While designed to withstand high temperatures and even the most dangerous of chemicals, glassware designed specifically for laboratory use is also fragile and can easily be broken. If dropped, glassware can cause further accidents to occur, including spillages. Many accidents involving laboratory glassware could have been prevented by following these 6 tips:
Scratches, dents, cracks – these are the signs to look out for. Scratches can turn into cracks which could potentially leak, and if handling dangerous chemicals, spells a recipe for disaster. If you discover any flaws, be sure to dispose of the glassware and replace it with an undamaged alternative.
When carrying glassware, be sure to:
Check and double-check what chemicals can be used with your particular beaker. Can it withstand the pressure you’re placing it under for your experiment? What about its temperature limits? Has it been specially made to handle the chemicals you’re mixing? Keeping this information handy could potentially help prevent a dangerous situation from occurring.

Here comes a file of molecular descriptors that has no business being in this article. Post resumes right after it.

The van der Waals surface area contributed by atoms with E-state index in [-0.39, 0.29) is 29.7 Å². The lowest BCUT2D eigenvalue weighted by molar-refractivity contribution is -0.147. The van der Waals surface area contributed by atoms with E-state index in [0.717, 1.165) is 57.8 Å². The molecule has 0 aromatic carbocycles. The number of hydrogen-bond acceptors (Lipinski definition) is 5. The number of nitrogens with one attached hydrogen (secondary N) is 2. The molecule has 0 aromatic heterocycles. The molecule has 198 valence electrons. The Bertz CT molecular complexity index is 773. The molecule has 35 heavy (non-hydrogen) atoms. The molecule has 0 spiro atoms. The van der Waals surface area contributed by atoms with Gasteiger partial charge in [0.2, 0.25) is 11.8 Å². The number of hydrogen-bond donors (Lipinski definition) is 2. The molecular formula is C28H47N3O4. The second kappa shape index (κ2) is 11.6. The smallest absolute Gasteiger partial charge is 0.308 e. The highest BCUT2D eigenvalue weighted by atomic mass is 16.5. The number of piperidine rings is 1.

Glass rods, tubes & pipettes, due to their design, can be easier to break than traditional glass beakers. When working with these, it is essential that you:
One of the most important practices when working in a laboratory is keeping a record of everything you’ve done, this includes labelling glassware to clearly indicate its contents. This can help prevent potentially dangerous situations from arising and should be standard practice for every lab scientist.
When washing glassware, safety precautions should be taken. In many cases, the glassware should be sterilised after each use in order to prevent potentially dangerous cross-contamination and chemical-resistant gloves should be worn.
You should be sure to clear the cleaning area after each use and not overload the sink/dishwasher/soaking bin. When washing, never use old cleaning brushes – be sure to replace them frequently.
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